Isis Recruitment in the Cyber World

The FBI and the Department of Homeland Security have issued a joint warning to U.S. law enforcement agencies that a growing output of Islamic State of Iraq and Syria recruiting efforts are trending with American youth. Sacramento FBI officials say ISIS propaganda is inspiring Western youth to travel to Syria to serve as fighters with the ISIS militant group. Recruitment efforts are increasingly issued through social media outlets and federal law enforcement agencies have been increasingly encouraging people to report if they see “suspicious activity.” Thousands of Westerners, including large amounts of teenagers, are believed to be fighting alongside ISIS militants, along with several others who have been arrested while en route to the region. Some of the more high-profile ISIS recruitment efforts have included three teenage girls from Denver, sisters aged 15 and 17 and a 16-year-old friend, who were stopped in Germany, reportedly on their way to Syria. And Mohammed Hamzah Khan, 19, was arrested at Chicago’s O’Hare airport and has plead not guilty to attempting to provide material support to a foreign terrorist organization. Nineteen-year-old Shannon Conley of suburban Denver was sentenced to four years in prison after she plead guilty to one count of conspiracy to provide material support to a foreign terrorist organization. The FBI’s website illustrates the bureau’s concerns that ISIS influence is taking hold domestically. The day after a criminal complaint was unsealed in federal court in New York charging three Brooklyn residents with attempting to provide material support to ISIS. The Bureau estimates upwards of 150 Americans have traveled or attempted to travel to Syria to join extremist groups, and it also has to consider the influence of groups like ISIS on individuals located in the U.S. who could be inspired (particularly through the Internet and social media) to commit acts of violence. “It is this blending of homegrown violent extremism with the foreign fighter ideology that is today’s latest adaptation of the threat,” said Steinbach. “Regular engagement with our domestic and foreign partners concerning foreign fighters is critical” at each of the bureau’s 56 field offices for the Joint Terrorism Task Force.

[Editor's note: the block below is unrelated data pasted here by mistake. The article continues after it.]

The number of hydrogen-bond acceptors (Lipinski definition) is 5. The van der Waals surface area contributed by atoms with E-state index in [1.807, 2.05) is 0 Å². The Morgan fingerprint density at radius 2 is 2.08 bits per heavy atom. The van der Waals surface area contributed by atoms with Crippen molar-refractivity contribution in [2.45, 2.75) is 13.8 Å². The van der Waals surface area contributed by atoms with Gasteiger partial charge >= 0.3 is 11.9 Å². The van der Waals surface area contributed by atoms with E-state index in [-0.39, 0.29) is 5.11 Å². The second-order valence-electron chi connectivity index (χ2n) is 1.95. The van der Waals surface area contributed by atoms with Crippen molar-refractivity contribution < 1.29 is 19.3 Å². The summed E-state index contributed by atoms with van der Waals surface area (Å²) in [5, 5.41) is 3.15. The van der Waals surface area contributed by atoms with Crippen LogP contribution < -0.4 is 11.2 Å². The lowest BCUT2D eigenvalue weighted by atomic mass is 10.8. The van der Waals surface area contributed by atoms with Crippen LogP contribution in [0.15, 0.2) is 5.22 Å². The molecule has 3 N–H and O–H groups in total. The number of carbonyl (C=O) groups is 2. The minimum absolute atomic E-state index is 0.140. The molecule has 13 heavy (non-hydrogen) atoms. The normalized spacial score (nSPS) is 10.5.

After continued bombing by the U.S. and coalition forces, ISIS unfortunately remains undefeated on the ground and has been using the cyber-world as a weapon for quite a while now. “The thing I always look for is at what point do groups, for example, decide that they need to move from viewing the Internet as a source of recruitment, as a way to spread ideology, as a way to spread their message, their propaganda, do we see it move from that into something for greater concern as viewing it as a potential weapon system, ” said Adm. Michael Rogers, director of the National Security Agency and the Pentagon’s top cyber-warrior. This additional threat level has been forcing the Pentagon to confront a secret Internet that most of us never see, in a place most of us have never seen called the deep or dark web. The U.S. believes ISIS — and other potential terrorists are now using the most covert part of the online world to recruit fighters, share intelligence and potentially plan real world terrorist attacks. More specifically defined, “Everything above the water is what we would call the surface web that can be indexed through Google or you can find through a search engine. But below the water that huge iceberg up to 80% times bigger than what is above the water, that’s the deep web and the part of the web that’s not indexed,” said Lillian Ablon of the Rand Corporation. “There is so much of the web that we can’t just Google for; it’s dark to us, it’s dark to Google.” Challenging this begins with being able to track down locations where activity is happening. Hiding on the web has become much easier with tools like TOR, a browser that bounces communications around the world — keeping anyone from knowing what sites you visit and where you are located. That allows a user to remain invisible, keeping the U.S. military and intelligence community in a high-stakes chase to find ISIS before it can strike again.